Risk Assessment of Riverbank Stability Subjected to Construction Induced Vibrations

The stability of riverbanks has always been a concern for land-use planners, stakeholders as well as the Cities around the world. Construction activities can generate different types of dynamic waves and vibrations. Operations such as blasting, pile driving, dynamic compaction of weak soils, and machines with impact loads such as forge and drop hammers are the primary sources of construction or industrially induced deleterious ground vibrations leading to compromising the integrity of the soil medium and consequently, the instability of the slopes.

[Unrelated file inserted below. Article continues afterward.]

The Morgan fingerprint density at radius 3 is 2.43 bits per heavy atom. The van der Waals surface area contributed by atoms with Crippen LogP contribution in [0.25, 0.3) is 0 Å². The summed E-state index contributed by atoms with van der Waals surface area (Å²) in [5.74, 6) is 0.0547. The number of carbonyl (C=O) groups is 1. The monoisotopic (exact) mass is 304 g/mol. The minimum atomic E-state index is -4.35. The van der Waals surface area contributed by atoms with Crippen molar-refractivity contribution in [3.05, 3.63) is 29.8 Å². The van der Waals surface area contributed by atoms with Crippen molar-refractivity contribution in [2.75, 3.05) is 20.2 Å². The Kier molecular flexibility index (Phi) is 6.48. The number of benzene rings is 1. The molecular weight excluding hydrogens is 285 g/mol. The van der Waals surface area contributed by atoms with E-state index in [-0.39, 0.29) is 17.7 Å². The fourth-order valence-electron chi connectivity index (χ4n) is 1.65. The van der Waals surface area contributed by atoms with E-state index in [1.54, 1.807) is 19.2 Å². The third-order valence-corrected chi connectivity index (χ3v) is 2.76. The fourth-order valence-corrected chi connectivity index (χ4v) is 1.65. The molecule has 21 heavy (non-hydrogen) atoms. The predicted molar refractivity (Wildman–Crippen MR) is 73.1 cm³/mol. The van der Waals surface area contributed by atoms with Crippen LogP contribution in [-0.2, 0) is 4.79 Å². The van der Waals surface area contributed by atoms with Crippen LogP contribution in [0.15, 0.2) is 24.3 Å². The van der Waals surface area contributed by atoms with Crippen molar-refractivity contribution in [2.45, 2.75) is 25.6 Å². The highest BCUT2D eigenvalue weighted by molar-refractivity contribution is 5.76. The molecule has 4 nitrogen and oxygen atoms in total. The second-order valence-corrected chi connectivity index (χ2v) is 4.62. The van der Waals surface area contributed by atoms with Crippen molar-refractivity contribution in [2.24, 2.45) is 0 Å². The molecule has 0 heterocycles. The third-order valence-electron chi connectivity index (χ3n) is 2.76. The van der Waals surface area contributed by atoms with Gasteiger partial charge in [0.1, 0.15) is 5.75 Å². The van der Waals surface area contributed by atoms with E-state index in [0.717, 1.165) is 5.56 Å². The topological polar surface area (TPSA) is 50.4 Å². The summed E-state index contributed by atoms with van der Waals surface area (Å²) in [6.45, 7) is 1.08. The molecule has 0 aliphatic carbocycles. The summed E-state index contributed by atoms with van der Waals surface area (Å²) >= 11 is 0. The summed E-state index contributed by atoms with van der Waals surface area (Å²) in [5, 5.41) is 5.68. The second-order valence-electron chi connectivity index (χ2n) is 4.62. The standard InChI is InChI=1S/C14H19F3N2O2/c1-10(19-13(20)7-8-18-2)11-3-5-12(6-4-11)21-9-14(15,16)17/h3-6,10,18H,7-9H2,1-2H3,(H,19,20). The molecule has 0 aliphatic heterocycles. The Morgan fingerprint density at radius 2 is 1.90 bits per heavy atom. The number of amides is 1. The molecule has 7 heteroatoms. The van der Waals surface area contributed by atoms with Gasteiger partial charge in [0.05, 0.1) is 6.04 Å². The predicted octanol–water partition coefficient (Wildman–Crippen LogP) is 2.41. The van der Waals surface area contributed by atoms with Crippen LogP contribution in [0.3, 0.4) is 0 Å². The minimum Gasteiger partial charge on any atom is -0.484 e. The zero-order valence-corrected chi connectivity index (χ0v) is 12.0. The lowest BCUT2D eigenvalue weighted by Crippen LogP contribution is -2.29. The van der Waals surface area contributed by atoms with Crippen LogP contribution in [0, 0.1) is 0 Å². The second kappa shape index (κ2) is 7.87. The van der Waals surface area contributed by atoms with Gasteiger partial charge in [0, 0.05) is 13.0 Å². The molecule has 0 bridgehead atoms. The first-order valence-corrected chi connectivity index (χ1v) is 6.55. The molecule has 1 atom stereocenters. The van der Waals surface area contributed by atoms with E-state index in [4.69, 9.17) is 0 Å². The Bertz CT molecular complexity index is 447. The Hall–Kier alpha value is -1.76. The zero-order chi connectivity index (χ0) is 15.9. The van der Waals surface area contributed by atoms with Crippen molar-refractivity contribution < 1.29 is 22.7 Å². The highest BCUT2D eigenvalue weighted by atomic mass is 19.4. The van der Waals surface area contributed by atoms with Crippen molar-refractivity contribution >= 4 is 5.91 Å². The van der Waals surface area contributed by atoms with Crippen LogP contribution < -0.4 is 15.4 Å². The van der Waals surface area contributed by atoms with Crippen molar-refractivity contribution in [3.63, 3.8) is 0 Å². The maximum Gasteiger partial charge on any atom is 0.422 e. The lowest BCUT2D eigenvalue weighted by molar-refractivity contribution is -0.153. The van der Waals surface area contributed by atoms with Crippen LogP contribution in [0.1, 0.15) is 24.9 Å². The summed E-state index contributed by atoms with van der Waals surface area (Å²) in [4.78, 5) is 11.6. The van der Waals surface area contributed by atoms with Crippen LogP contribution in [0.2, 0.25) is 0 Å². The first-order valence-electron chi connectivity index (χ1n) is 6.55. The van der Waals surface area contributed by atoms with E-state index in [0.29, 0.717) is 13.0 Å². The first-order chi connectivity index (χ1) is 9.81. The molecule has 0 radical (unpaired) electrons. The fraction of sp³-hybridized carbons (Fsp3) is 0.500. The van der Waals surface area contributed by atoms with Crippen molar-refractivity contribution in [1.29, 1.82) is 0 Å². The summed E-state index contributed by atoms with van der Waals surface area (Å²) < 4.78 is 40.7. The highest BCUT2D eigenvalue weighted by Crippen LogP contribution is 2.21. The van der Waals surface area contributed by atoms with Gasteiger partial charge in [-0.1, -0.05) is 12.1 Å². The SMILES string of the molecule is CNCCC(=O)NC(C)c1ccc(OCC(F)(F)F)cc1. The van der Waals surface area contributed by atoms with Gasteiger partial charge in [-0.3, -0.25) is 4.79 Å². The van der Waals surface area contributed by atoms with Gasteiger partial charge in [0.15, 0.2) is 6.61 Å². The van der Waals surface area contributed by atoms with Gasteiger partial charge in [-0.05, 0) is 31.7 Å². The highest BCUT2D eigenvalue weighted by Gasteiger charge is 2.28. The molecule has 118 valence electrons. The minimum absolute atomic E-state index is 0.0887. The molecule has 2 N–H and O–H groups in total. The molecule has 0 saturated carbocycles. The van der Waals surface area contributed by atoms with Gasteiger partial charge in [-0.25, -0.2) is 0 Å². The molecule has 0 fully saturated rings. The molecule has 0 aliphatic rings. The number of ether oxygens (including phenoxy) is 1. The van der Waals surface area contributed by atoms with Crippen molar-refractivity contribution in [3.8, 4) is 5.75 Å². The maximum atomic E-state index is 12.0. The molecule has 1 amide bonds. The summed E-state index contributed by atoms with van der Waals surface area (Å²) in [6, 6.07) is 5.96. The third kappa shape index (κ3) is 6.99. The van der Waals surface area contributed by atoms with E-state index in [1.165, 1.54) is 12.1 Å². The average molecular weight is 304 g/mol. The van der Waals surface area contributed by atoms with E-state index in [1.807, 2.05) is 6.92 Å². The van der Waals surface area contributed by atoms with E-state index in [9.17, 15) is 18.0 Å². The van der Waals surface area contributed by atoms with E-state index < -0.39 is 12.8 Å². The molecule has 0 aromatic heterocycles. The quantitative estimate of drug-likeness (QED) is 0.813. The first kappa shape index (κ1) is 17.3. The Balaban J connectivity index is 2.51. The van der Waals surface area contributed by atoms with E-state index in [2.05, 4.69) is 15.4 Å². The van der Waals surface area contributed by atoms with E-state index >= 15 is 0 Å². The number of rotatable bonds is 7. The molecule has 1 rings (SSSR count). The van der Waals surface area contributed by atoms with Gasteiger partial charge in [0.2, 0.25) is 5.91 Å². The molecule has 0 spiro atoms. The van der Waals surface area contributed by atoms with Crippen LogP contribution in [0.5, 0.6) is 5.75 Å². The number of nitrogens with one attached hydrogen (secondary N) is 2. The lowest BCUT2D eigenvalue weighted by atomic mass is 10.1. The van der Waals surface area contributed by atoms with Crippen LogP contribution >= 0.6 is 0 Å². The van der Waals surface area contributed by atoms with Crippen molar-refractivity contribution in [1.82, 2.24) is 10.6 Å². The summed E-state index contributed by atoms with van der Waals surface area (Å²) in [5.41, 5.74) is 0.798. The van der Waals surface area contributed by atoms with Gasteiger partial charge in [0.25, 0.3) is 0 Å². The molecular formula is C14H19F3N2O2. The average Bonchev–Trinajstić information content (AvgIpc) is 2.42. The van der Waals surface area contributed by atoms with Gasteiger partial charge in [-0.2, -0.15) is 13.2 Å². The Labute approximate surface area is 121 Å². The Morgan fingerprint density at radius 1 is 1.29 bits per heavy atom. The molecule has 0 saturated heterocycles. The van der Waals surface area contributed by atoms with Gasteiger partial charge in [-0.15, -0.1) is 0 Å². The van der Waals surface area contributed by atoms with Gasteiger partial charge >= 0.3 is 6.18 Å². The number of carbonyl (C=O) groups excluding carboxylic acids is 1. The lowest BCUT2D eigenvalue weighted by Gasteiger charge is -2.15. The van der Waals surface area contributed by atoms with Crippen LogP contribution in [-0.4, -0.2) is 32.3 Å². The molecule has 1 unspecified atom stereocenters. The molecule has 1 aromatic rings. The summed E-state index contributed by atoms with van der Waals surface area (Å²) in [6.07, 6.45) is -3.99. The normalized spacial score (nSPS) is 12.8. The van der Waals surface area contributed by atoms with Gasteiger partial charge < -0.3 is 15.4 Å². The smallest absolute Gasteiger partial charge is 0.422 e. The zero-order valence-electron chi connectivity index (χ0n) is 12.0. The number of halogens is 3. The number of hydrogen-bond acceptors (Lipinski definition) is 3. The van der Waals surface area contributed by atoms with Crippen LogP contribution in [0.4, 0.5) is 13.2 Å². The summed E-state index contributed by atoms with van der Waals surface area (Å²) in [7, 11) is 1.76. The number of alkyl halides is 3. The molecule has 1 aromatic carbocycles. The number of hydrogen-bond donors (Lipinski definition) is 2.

The research will be concentrated on performing a numerical model based on the actual case-studies in Winnipeg city using the Finite Difference Method coupled with the Limit Equilibrium Method. The field monitoring data will be used to calibrate the numerical model. The numerical model can predict the substantial aspects of liquefaction, dynamic settlement, and predominant failure patterns. Using the state of the art approaches in the risk assessment and sensitivity analysis, a new vibration threshold based on the vulnerability of intact and reinforced riverbanks slopes will be introduced.

Intern: 
Iman Jabalameli
Faculty Supervisor: 
Pooneh Maghoul
Province: 
Manitoba
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